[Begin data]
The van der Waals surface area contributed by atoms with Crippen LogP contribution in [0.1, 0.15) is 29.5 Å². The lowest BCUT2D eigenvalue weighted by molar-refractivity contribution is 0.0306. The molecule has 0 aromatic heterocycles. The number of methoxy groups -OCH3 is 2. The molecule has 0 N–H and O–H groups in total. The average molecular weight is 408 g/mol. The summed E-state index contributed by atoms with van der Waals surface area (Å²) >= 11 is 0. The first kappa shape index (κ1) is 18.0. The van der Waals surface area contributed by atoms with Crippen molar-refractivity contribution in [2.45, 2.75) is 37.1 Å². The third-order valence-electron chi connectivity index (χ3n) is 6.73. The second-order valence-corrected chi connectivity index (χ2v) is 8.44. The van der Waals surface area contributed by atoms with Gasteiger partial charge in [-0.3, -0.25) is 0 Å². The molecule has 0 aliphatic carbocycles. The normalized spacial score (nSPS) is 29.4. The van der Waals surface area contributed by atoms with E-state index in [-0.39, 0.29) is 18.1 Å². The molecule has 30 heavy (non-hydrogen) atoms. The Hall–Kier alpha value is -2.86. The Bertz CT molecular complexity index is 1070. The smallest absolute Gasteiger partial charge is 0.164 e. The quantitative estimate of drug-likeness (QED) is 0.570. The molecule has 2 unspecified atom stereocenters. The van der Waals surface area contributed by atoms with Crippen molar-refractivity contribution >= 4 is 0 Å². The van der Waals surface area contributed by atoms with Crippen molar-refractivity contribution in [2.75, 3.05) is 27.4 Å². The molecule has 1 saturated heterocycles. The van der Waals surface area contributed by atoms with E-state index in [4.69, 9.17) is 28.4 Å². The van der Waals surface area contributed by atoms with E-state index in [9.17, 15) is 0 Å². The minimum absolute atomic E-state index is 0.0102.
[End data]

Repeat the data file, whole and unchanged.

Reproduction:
The van der Waals surface area contributed by atoms with Crippen LogP contribution in [0.1, 0.15) is 29.5 Å². The lowest BCUT2D eigenvalue weighted by molar-refractivity contribution is 0.0306. The molecule has 0 aromatic heterocycles. The number of methoxy groups -OCH3 is 2. The molecule has 0 N–H and O–H groups in total. The average molecular weight is 408 g/mol. The summed E-state index contributed by atoms with van der Waals surface area (Å²) >= 11 is 0. The first kappa shape index (κ1) is 18.0. The van der Waals surface area contributed by atoms with Crippen molar-refractivity contribution in [2.45, 2.75) is 37.1 Å². The third-order valence-electron chi connectivity index (χ3n) is 6.73. The second-order valence-corrected chi connectivity index (χ2v) is 8.44. The van der Waals surface area contributed by atoms with Gasteiger partial charge in [-0.3, -0.25) is 0 Å². The molecule has 0 aliphatic carbocycles. The normalized spacial score (nSPS) is 29.4. The van der Waals surface area contributed by atoms with E-state index in [-0.39, 0.29) is 18.1 Å². The molecule has 30 heavy (non-hydrogen) atoms. The Hall–Kier alpha value is -2.86. The Bertz CT molecular complexity index is 1070. The smallest absolute Gasteiger partial charge is 0.164 e. The quantitative estimate of drug-likeness (QED) is 0.570. The molecule has 2 unspecified atom stereocenters. The van der Waals surface area contributed by atoms with Crippen molar-refractivity contribution >= 4 is 0 Å². The van der Waals surface area contributed by atoms with Crippen molar-refractivity contribution in [2.75, 3.05) is 27.4 Å². The molecule has 1 saturated heterocycles. The van der Waals surface area contributed by atoms with E-state index in [4.69, 9.17) is 28.4 Å². The van der Waals surface area contributed by atoms with E-state index in [9.17, 15) is 0 Å². The minimum absolute atomic E-state index is 0.0102.